In 2008 BSG Ecology was invited to become part of the LDA-Hargreaves design team appointed to prepare a masterplan for the Olympic Park, within which the principal venues for the 2012 London Olympic Games will reside.
This new landmark 21st century park, described as Europe’s most significant landscape project for a generation, will be the largest new London park since the Victorian era. It will be the catalyst for regeneration in East London and the centre piece of the new communities that will develop in this part of London following the Olympic Games. Following the Games the park will provide a fabulous new urban green space rich in wildlife contributing significantly to quality of life, health and enjoyment of people in east London.
Designing for People and Wildlife
New habitats will comprise wet and dry woodland, species-rich grasslands and meadows, brownfield habitats reflecting the urban past, ponds, reedbeds and marsh. Specific habitat features or wildlife installations have also been designed into the park to support key species identified in the Olympic Park Biodiversity Action Plan. These include among others, otter, kingfisher, water vole, bats, swifts, house sparrows, sand martins, amphibians, reptiles and a range of invertebrates.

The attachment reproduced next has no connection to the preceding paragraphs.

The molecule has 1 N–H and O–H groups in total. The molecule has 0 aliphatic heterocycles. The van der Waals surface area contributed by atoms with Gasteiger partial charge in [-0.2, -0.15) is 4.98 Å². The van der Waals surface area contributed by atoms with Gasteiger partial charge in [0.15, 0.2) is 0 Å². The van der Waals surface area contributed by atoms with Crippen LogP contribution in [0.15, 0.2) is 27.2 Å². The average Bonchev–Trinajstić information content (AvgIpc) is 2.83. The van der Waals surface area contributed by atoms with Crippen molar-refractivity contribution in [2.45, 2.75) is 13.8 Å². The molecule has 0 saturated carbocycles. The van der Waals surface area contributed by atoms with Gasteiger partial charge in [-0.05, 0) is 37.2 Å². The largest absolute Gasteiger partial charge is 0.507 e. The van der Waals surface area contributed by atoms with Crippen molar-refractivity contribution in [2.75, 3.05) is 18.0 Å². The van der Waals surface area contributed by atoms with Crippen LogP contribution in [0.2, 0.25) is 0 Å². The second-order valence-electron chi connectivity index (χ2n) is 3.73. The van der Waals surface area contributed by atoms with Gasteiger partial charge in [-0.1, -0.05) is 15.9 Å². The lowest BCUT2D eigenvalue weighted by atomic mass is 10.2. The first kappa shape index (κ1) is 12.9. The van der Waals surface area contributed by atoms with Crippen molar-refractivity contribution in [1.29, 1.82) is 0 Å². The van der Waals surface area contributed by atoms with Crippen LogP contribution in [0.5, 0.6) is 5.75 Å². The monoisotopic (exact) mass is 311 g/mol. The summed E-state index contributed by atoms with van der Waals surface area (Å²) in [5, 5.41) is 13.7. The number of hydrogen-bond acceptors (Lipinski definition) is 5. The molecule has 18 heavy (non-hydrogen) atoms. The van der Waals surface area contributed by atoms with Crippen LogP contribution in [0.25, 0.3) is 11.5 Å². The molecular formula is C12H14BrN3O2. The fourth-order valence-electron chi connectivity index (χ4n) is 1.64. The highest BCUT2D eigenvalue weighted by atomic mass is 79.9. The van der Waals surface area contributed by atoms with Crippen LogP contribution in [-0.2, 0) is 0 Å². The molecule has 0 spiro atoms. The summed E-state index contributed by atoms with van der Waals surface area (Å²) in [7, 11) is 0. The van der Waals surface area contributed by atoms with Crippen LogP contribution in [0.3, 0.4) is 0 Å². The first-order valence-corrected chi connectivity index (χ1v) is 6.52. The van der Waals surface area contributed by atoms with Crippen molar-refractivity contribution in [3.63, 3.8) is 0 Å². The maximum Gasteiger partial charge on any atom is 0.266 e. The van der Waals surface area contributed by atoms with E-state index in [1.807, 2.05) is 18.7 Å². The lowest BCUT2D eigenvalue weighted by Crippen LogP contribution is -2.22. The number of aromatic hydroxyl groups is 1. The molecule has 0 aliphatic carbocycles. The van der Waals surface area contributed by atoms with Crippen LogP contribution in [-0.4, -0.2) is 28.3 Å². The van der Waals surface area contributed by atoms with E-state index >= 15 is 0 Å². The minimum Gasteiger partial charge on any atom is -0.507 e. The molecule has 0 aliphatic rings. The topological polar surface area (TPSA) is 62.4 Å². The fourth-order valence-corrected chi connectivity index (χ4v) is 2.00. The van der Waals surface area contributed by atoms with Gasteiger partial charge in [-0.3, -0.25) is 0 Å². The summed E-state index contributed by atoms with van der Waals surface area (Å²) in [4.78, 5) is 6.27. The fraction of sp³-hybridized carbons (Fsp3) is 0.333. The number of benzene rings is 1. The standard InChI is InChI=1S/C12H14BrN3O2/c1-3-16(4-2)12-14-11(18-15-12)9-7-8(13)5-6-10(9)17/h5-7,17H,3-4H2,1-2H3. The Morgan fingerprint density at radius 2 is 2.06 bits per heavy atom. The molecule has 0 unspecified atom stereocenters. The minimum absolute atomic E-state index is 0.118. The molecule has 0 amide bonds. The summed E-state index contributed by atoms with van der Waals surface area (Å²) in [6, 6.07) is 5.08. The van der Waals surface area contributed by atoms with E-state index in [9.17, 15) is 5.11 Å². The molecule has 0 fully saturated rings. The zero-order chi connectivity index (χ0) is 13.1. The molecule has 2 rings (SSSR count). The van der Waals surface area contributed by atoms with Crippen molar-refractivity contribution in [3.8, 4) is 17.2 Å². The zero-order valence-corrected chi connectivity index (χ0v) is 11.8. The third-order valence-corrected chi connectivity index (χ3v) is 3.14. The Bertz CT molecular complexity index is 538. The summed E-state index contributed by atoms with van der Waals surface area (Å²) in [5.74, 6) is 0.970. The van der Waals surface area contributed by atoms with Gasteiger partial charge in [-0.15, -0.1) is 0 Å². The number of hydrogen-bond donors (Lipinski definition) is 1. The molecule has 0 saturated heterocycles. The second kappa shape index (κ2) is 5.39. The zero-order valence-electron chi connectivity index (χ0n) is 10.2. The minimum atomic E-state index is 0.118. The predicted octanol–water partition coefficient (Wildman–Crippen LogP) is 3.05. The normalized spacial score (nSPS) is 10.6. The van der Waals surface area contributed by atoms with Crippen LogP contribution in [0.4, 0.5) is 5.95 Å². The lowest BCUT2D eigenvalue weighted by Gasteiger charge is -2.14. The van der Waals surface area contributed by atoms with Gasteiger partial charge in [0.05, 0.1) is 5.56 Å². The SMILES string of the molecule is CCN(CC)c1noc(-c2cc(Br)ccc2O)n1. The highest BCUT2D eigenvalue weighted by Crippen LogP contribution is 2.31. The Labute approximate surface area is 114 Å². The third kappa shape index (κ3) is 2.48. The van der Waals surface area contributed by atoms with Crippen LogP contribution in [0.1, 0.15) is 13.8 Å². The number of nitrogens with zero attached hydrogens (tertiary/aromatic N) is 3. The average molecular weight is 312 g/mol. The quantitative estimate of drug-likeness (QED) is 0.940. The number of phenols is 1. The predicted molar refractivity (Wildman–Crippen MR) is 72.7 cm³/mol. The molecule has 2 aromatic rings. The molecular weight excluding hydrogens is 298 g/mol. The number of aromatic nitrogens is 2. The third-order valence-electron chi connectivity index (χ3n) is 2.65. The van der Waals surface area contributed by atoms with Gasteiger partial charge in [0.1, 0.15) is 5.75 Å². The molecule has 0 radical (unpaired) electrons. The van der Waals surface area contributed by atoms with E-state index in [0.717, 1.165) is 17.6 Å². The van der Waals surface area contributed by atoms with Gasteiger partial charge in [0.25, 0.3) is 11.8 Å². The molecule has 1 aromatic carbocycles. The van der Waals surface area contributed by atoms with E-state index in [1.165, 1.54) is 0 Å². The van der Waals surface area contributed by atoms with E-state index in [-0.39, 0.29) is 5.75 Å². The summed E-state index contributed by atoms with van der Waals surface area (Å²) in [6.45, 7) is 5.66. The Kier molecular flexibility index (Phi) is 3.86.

Post Games Transformation
The park is designed to provide world class landscapes and facilities during the Games and, with minimal cost and effort, transformation into the post Games park that will continue to provide valued habitats within a vibrant, attractive modern and sustainable park that can be enjoyed as a place for people to relax, play and exercise for years to come.
Leading on Effective Solutions
Peter Shepherd has headed up the BSG Ecology team that has worked closely with the design team of landscape architects, planners and landscape engineers to help create habitat and species designs that will deliver the Biodiversity Action Plan objectives, whilst also meeting the varying wider objectives for the park. Our experience and expertise in designing, creating and then managing habitats; and our knowledge of the ecological requirements of the key species has been vital to achieving workable and effective design solutions in a challenging and high profile setting.